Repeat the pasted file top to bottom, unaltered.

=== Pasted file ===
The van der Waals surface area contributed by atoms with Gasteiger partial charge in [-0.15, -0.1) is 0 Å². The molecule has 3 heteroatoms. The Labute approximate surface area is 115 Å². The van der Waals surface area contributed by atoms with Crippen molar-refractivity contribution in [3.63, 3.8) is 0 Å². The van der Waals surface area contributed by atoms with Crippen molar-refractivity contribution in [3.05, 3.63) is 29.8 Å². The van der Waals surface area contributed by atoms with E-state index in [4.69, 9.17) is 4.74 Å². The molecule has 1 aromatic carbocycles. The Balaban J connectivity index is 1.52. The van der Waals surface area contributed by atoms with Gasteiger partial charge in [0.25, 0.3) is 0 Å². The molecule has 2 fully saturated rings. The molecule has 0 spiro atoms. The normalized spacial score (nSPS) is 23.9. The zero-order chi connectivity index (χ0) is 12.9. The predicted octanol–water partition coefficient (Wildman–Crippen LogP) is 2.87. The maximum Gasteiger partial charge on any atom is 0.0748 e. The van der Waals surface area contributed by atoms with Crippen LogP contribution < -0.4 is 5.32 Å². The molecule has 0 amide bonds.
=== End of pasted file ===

The van der Waals surface area contributed by atoms with Gasteiger partial charge in [-0.15, -0.1) is 0 Å². The molecule has 3 heteroatoms. The Labute approximate surface area is 115 Å². The van der Waals surface area contributed by atoms with Crippen molar-refractivity contribution in [3.63, 3.8) is 0 Å². The van der Waals surface area contributed by atoms with Crippen molar-refractivity contribution in [3.05, 3.63) is 29.8 Å². The van der Waals surface area contributed by atoms with E-state index in [4.69, 9.17) is 4.74 Å². The molecule has 1 aromatic carbocycles. The Balaban J connectivity index is 1.52. The van der Waals surface area contributed by atoms with Gasteiger partial charge in [0.25, 0.3) is 0 Å². The molecule has 2 fully saturated rings. The molecule has 0 spiro atoms. The normalized spacial score (nSPS) is 23.9. The zero-order chi connectivity index (χ0) is 12.9. The predicted octanol–water partition coefficient (Wildman–Crippen LogP) is 2.87. The maximum Gasteiger partial charge on any atom is 0.0748 e. The van der Waals surface area contributed by atoms with Crippen LogP contribution < -0.4 is 5.32 Å². The molecule has 0 amide bonds.